Judging by the packed auditorium at tonight’s Funzing talk, I’m not the only person who is fascinated by serial killers. Where, exactly, is the dividing line that separates them from us – and what causes them to cross that line?
FBI profiler Paul Harrison has spent decades trying to answer those questions. Harrison is a former Metropolitan police officer who worked with the FBI’s Behavioural Unit for many years interviewing some of the world’s worst killers: “Not an easy job”, he remarked, wryly. Inevitably, this meant spending a lot of time at America’s Death Row which is, Harrison says, nothing like what’s presented on TV. Rather, it consists of a series of prisoners sat on their beds looking blankly into space “like human zombies switched off”. Death Row is, he says, a “horrible, cold place”.
An added challenge for any profiler is that convicted serial killers don’t necessarily want to talk. They are under no legal obligation to do so, and some “put up a brick wall”. Nonetheless, “As an FBI investigator you’re committed to getting them to share as much information as possible – and to getting into their mindset”.
There is no answer, mused Harrison, as to what creates a serial killer. The few things that we have learned about them invariably link back to childhood and to a lack of morals and/or discipline.
In no case is that more true than that of Charles Manson – who needs no introduction. The repercussions of the murder of a pregnant Sharon Tate and five of her friends continue to confound decades later; it’s hard to imagine a more horrific way in which to die. Harrison had not expected to interview Manson – had been warned, indeed, against doing so: “He’s too clever; he gets inside your head”. Manson, however, was keen to talk.
“I was dreading it”, Harrison recalled. “My colleagues were all shaking their heads and showing me footage of Manson reacting to interviewers, sticking his tongue out and behaving bizarrely”. Reacting, in other words, to media pressure to be a weirdo.
In the flesh, it was a different story. Manson, far smaller than Harrison, smiled and said “Hi, how are you? I don’t know what to expect”. “Neither do I”, responded Harrison – at which Charles Manson launched into a personal diatribe that didn’t stop. Exasperated, Harrison stood up and told his erstwhile interviewee that he was leaving – at which point Manson came running round to his side of the table, shouting “Why are you going?”
Taking a deep breath, Harrison told Manson, “I just want to understand who Charlie Maddox [Manson’s real name] was. I want to stop future generations from taking your path. You can leave a legacy”.
Harrison had found a chink in Manson’s armour – and the latter calmed himself down. The duo went on to have some “relatively normal” conversations, which provided Harrison with useful insights. It was talking about his mother that fired up Manson, whose childhood was unedifying, to say the least. “She was a bitch, wasn’t she?” confided Manson. “If she’d taught me the good things, my life could have been different. I could’ve been doing what you’re doing”.
When it came to terminating the interview, Harrison didn’t know what to do. Should he shake hands? Wave? Taking him by surprise, Manson threw his arms around his waist, crying “I’ll see you soon!” Disentangling himself, Harrison replied, firmly: “No, you won’t, Charlie”.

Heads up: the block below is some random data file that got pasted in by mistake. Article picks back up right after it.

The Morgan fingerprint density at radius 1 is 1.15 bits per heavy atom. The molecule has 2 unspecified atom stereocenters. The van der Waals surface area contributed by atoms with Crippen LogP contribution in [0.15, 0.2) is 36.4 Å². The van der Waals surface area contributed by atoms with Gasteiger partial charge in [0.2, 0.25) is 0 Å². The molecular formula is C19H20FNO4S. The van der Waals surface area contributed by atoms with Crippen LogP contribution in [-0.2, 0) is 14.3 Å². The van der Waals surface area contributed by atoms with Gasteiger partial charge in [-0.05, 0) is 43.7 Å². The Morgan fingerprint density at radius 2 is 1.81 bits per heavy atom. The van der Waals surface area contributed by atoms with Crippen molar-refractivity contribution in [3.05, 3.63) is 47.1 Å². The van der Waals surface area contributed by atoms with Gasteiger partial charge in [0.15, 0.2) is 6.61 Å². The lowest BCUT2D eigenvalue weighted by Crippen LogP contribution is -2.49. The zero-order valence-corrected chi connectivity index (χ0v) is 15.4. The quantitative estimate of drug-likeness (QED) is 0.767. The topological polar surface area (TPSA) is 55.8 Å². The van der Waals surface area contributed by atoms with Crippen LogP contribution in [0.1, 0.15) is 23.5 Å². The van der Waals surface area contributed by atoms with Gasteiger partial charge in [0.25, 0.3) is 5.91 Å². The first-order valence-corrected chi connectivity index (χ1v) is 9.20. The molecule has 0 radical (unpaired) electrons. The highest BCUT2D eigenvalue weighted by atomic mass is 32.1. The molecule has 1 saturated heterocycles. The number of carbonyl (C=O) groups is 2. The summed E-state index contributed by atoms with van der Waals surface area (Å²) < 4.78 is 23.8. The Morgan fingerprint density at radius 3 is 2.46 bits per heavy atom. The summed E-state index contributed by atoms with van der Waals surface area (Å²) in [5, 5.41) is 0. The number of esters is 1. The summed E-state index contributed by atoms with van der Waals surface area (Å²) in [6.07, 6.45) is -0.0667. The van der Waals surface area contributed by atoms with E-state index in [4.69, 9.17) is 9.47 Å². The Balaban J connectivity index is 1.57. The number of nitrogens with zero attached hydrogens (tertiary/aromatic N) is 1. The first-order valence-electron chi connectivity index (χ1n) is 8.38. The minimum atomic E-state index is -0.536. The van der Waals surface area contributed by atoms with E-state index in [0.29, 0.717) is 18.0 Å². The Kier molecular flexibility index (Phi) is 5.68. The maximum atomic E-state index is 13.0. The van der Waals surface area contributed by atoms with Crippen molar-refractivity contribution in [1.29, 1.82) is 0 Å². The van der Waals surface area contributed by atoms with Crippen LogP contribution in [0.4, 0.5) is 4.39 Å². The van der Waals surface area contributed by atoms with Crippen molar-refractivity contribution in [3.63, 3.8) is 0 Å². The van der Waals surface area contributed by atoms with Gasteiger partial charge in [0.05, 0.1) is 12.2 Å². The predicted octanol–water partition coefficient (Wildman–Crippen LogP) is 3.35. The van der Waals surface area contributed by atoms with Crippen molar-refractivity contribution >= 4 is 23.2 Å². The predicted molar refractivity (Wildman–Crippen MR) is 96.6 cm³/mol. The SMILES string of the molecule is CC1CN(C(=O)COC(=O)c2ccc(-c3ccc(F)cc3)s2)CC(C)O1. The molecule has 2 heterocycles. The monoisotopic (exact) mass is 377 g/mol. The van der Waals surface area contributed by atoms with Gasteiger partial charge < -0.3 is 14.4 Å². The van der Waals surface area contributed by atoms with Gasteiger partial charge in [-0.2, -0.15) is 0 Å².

Manson, Harrison reflects, was an “arrogant, bad soul”. But “you need to poke into the dark aspects of the soul to understand him – and others like him”.
The same might be said of Peter Sutcliffe, known to most of us as the ‘Yorkshire Ripper’. The man – and the way in which he was fěted – are unbelievable. This is an individual who did not see the sex workers he killed as human beings. Yet, once caught and housed in Broadmoor, he was treated like a celebrity. Jimmy Savile, who for some inexplicable reason was handed the keys to Broadmoor, used to take his celebrity friends there – which is how poor old Frank Bruno ended up having his photo taken with this most gruesome of serial killers, having been informed that this was the man who cleaned the toilets.
You couldn’t make it up, could you? Once in the prison system, Sutcliffe became a celebrity in his own right, with many of the prison wardens giving him special treatment. And yet, Sutcliffe has refused ever to apologise to any of the families of his victims.a
Heading back across the pond, we encounter Aileen Wuornos, one of the few known female serial killers. Her crimes were horrific and it’s hard to empathise with her – but she provided the FBI with a comprehensive list of the offences against her, together with their times, places and perpetrators and it was evident to Harrison that she felt very alone. Certainly, her life reads like a cautionary tale: sleeping rough at six years old, she was abandoned and ignored. At her trial, the one place you would have expected to find someone on Wuornos’s side, her own defence lawyer sold the rights to her story (later to become the film ‘Monster’) before the trial had even ended.
You may recall that Wuornos, exhausted, eventually requested that her trial be moved forward and relinquished her right to appeal. At this point, Harrison told us, Wuornos needed her lawyer to argue, on her behalf, that she shouldn’t be executed – but no-one stepped forward. The situation, he recalls, was “like a railway train gathering momentum” and he recommended that we watch Nick Broomsfield’ documentary ‘Aileen: Life and Death of a Serial Killer’. Ultimately, Wuornos was silenced “because of her truth”.